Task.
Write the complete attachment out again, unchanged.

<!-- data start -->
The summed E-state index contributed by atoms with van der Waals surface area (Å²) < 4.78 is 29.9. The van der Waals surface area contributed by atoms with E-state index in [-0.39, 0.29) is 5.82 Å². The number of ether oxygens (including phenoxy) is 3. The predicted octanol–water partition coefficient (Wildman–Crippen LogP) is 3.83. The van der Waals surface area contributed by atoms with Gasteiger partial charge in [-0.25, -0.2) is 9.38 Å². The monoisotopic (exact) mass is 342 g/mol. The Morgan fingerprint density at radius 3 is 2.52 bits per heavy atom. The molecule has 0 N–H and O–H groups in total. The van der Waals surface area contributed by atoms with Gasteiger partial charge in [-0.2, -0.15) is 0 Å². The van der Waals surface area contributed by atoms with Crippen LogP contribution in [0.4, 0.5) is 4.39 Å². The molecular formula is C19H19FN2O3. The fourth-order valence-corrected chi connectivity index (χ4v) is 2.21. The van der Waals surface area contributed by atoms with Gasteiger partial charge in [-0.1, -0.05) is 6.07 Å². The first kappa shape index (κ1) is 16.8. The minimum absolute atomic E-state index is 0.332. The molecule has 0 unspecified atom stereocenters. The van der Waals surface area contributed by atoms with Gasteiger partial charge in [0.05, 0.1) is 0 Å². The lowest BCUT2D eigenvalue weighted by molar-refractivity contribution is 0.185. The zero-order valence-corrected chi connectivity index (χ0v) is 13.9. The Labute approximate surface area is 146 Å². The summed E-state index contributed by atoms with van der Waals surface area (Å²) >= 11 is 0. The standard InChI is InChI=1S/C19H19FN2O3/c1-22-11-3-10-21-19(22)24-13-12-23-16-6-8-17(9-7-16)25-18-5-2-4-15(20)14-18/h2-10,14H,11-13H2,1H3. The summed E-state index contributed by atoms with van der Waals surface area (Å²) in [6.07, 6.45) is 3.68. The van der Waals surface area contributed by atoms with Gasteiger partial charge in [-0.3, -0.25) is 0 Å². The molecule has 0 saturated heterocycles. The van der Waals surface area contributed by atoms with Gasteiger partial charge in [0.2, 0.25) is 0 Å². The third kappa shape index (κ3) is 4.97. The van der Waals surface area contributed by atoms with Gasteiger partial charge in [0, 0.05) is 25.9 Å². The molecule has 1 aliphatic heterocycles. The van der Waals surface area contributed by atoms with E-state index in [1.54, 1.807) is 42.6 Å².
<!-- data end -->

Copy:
The summed E-state index contributed by atoms with van der Waals surface area (Å²) < 4.78 is 29.9. The van der Waals surface area contributed by atoms with E-state index in [-0.39, 0.29) is 5.82 Å². The number of ether oxygens (including phenoxy) is 3. The predicted octanol–water partition coefficient (Wildman–Crippen LogP) is 3.83. The van der Waals surface area contributed by atoms with Gasteiger partial charge in [-0.25, -0.2) is 9.38 Å². The monoisotopic (exact) mass is 342 g/mol. The Morgan fingerprint density at radius 3 is 2.52 bits per heavy atom. The molecule has 0 N–H and O–H groups in total. The van der Waals surface area contributed by atoms with Gasteiger partial charge in [-0.2, -0.15) is 0 Å². The van der Waals surface area contributed by atoms with Crippen LogP contribution in [0.4, 0.5) is 4.39 Å². The molecular formula is C19H19FN2O3. The fourth-order valence-corrected chi connectivity index (χ4v) is 2.21. The van der Waals surface area contributed by atoms with Gasteiger partial charge in [-0.1, -0.05) is 6.07 Å². The first kappa shape index (κ1) is 16.8. The minimum absolute atomic E-state index is 0.332. The molecule has 0 unspecified atom stereocenters. The van der Waals surface area contributed by atoms with Gasteiger partial charge in [0.05, 0.1) is 0 Å². The lowest BCUT2D eigenvalue weighted by molar-refractivity contribution is 0.185. The zero-order valence-corrected chi connectivity index (χ0v) is 13.9. The Labute approximate surface area is 146 Å². The summed E-state index contributed by atoms with van der Waals surface area (Å²) >= 11 is 0. The standard InChI is InChI=1S/C19H19FN2O3/c1-22-11-3-10-21-19(22)24-13-12-23-16-6-8-17(9-7-16)25-18-5-2-4-15(20)14-18/h2-10,14H,11-13H2,1H3. The summed E-state index contributed by atoms with van der Waals surface area (Å²) in [6.07, 6.45) is 3.68. The van der Waals surface area contributed by atoms with Gasteiger partial charge in [-0.3, -0.25) is 0 Å². The molecule has 0 saturated heterocycles. The van der Waals surface area contributed by atoms with Gasteiger partial charge in [0.2, 0.25) is 0 Å². The third kappa shape index (κ3) is 4.97. The van der Waals surface area contributed by atoms with Gasteiger partial charge in [0, 0.05) is 25.9 Å². The molecule has 1 aliphatic heterocycles. The van der Waals surface area contributed by atoms with E-state index in [1.54, 1.807) is 42.6 Å².